What animal welfare standards do we follow?
In order to operate as a public aquarium or zoo we need to hold a Zoo License. This is a national standard laid out by government and administered through the Secretary of State’s Standard for Modern Zoo Practice.
So what does this mean?
A Zoo License means we have to meet a number of strict guidelines when working with our animals to ensure we are providing them with the highest standard of care and ethical responsibility. To assess this we have an inspection from the local council and also a specialist experienced animal inspector.
We also employ the skills of an internationally recognised veterinary team, who visit every other month and are always contactable in the event of a treatment being needed.
Another level of higher welfare is met by the National Marine Aquarium being a member of the British and Irish Association of Zoos and Aquarium (BIAZA). This organisation raises the bar on animal welfare and also works directly with government to ensure the highest standards are maintained, one of the on site husbandry team in Plymouth is a member of the specialist aquarium working group committee that advises BIAZA and also organises an annual conference. This conference allows members from the UK aquariums industry to meet and exchange ideas and successful new husbandry techniques.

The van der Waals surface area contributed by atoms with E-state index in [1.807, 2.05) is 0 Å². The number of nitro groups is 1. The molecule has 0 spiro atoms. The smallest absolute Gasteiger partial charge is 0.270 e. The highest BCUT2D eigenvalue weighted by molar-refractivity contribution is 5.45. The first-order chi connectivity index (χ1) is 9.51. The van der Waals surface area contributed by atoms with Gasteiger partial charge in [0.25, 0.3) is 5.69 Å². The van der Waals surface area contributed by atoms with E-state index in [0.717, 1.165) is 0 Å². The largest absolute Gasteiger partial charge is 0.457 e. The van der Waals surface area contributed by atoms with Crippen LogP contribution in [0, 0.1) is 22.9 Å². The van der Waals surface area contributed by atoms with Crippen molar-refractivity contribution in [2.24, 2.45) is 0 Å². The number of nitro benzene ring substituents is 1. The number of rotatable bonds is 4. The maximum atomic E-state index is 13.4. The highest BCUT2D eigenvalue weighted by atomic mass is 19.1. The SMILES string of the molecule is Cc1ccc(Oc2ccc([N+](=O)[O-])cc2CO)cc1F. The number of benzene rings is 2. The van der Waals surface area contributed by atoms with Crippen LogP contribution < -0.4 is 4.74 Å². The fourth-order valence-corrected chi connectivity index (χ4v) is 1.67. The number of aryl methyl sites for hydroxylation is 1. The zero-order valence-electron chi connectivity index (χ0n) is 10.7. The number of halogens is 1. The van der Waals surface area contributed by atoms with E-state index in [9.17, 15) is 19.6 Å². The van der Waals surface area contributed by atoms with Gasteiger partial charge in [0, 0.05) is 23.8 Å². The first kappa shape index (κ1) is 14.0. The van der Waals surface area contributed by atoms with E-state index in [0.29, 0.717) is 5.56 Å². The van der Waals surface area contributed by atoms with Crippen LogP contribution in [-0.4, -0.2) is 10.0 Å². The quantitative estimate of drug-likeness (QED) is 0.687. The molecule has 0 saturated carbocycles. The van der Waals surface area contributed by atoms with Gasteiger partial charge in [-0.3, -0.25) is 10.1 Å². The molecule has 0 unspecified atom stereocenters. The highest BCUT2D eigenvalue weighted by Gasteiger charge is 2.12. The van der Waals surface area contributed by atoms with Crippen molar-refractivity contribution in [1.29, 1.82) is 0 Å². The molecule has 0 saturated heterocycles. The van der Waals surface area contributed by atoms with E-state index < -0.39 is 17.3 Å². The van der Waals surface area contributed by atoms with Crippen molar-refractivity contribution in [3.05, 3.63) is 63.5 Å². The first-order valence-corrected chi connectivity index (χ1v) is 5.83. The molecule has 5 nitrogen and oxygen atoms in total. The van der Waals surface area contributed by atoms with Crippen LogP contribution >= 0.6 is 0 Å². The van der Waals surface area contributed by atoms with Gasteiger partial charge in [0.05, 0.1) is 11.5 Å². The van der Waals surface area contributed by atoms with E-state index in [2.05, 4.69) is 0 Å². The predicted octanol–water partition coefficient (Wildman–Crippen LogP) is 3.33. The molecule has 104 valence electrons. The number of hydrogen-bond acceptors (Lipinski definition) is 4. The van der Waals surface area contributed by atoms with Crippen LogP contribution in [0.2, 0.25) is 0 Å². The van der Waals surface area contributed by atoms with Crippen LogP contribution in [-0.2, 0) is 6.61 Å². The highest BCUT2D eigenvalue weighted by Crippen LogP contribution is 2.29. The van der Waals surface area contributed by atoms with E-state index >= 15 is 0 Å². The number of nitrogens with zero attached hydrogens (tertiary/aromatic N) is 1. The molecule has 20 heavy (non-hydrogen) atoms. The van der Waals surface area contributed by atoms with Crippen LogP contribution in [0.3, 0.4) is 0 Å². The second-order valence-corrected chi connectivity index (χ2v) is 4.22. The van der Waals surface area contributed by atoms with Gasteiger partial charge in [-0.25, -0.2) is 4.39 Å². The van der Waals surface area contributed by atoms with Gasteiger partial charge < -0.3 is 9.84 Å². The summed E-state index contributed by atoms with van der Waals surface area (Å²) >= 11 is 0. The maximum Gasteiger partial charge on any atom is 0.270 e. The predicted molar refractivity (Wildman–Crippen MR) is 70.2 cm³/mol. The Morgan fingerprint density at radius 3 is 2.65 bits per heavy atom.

One of these new techniques was a caesarean section that needed to be carried out on a stingray. The operation was successful and became a new worldwide standard communicated at a shark and ray conference at Monterey Bay Aquarium.
All of our newly arriving livestock undergo a quarantine period. This is to ensure that they do not have any diseases or parasites. Also, it allows us to condition them to come to a target to feed so we can ensure they get the best nutrition once they move to one of our exhibits. In our large mixed exhibits we have many feed stations to achieve this.
If you’d like to know more please feel free to ask our team when you visit.